According to the International Myopia Institute (IMI) Defining and Classifying Myopia report,1 pre-myopia is defined as a refractive state of an eye between +0.75 and more than -0.50D in children where a combination of baseline refraction, age, and other quantifiable risk factors provides a sufficient likelihood of the future development of myopia to merit preventative interventions. Here is a case shared by PC with the Myopia Profile community that involves a child who fits the definition of a pre-myope.
What features define a pre-myope?
Here is a checklist of risks for pre-myopia and/or myopia development, with the last highlighted as the key risk factor defining pre-myopia, independent of the others.2
- Age (5-9 years old)
- Asian ethnicity
- Parental myopia
- Binocular vision disorders
- Insufficient outdoor time
- Excessive time spent on near work
- Refractive error (Being less than +0.75D at age 6-7)
This child is clearly a pre-myope because he is 5 years of age and with not enough age normal hyperopia - only R +0.75 L +0.50. The family history of myopia is clear; binocular vision and outdoor / near work time risk factors aren't described. You can read more about How to identify and manage pre-myopes via the link.
Another concerning feature in this child’s clinical findings is the high axial length for his age. While the child's ethnicity is not given in the case, an axial length of around 24mm at age 5 is beyond the 75th percentile for boys of both European and Chinese ethnicity, indicating a high risk of future myopia. You can read more about this in the clinical case study entitled Axial length measurement in myopia management - how often and how much change is normal?
Additional risk factors - binocular vision status?
Checking a child’s binocular vision status is import as children at risk of myopia development can exhibit binocular vision (BV) disorders such as increased lag of accommodation and high AC/A ratio.3,4 Commenters suggested treating any BV disorders to delay the onset of myopia. Logic may dictate that addressing BV disorders will reduce a child’s risk of developing myopia, however there is currently no direct evidence to confirm this relationship between intervention and outcome. In this case, the child appears to have a normal picture of binocular vision function.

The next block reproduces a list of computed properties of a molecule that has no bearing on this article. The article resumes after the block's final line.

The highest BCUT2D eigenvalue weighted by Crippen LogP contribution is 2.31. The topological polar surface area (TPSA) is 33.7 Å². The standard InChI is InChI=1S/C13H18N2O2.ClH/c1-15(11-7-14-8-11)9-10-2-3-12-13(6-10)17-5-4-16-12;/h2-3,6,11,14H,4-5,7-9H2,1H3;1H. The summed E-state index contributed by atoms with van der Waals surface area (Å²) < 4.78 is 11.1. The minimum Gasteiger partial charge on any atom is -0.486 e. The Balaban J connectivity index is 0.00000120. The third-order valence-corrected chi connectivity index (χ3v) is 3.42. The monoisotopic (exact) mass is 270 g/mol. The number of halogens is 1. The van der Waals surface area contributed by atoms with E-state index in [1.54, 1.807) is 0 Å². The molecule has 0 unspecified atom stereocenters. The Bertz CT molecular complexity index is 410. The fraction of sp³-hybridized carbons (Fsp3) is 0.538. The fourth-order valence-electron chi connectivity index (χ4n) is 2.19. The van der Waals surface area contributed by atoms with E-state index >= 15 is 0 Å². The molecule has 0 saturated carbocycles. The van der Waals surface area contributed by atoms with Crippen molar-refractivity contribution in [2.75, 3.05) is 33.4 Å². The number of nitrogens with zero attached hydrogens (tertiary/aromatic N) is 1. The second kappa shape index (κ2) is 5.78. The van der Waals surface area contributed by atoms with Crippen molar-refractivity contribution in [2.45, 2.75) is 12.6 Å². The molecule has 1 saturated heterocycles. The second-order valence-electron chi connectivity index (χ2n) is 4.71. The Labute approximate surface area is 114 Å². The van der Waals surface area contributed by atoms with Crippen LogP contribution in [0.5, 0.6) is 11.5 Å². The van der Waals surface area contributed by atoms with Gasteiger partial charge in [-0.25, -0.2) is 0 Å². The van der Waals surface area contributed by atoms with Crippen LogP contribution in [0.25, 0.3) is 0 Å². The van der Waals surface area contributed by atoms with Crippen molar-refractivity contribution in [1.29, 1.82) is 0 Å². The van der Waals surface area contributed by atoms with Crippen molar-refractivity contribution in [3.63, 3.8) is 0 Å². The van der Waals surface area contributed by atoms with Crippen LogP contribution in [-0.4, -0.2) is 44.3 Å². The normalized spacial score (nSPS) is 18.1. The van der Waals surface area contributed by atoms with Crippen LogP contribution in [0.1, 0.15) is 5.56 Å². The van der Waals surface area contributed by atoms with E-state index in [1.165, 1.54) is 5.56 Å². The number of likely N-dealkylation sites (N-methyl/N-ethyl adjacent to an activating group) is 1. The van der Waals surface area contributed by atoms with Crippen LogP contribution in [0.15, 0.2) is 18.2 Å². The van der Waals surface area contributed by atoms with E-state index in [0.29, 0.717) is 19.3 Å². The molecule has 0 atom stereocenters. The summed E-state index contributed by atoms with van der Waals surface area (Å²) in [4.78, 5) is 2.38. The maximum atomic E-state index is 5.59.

Should we manage pre-myopes prophylactically?
Currently, research on interventions for pre-myopia are limited to one small, retrospective study of 0.025% atropine which showed positive results,5 and stronger, meta-analysis evidence on increasing outdoor time.6 Commenters on the case considered both.
1. Would low dose atropine work?
Some practitioners suggested the possibility of prescribing low dose atropine to a pre-myope to delay myopia onset, especially if there are overwhelmingly strong risk factors for myopia.
Fang et al showed 0.025% atropine could delay myopia onset and reduce myopic shift in pre-myopic school aged children, in a one year, retrospective study.5 The ATOM3 Clinical Trial, currently underway, is investigating the effectivity of low dose atropine in preventing the onset and progression in pre-myopia. It is estimated for completion of data collection in mid 2023. Read more detail on atropine and pre-myopia in our blog How to identify and manage pre-myopes.
As the evidence slowly mounts for atropine, is it worthwhile considering it as a treatment for pre-myopes right now? The risk-to-benefit may not make such an endeavour worthwhile, but some parents may be keen on this for those in the high-risk category. Such a strategy would warrant thorough discussions with the parents and patient, so they are fully informed.
2. Emphasising outdoor time and visual environment
The strongest evidence for prophylactic (preventative) treatment in pre-myopes is the link between increased outdoor time and reduced risk of incidence of myopia as confirmed by a meta-analysis.6. This meta-analysis attempted to find a dose-response effect and found that less than 13 hours a week was associated with the highest odds ratio for incident myopia. Hence, aiming for at least 2 hours a day of outdoor time, on average, will overcome this risk.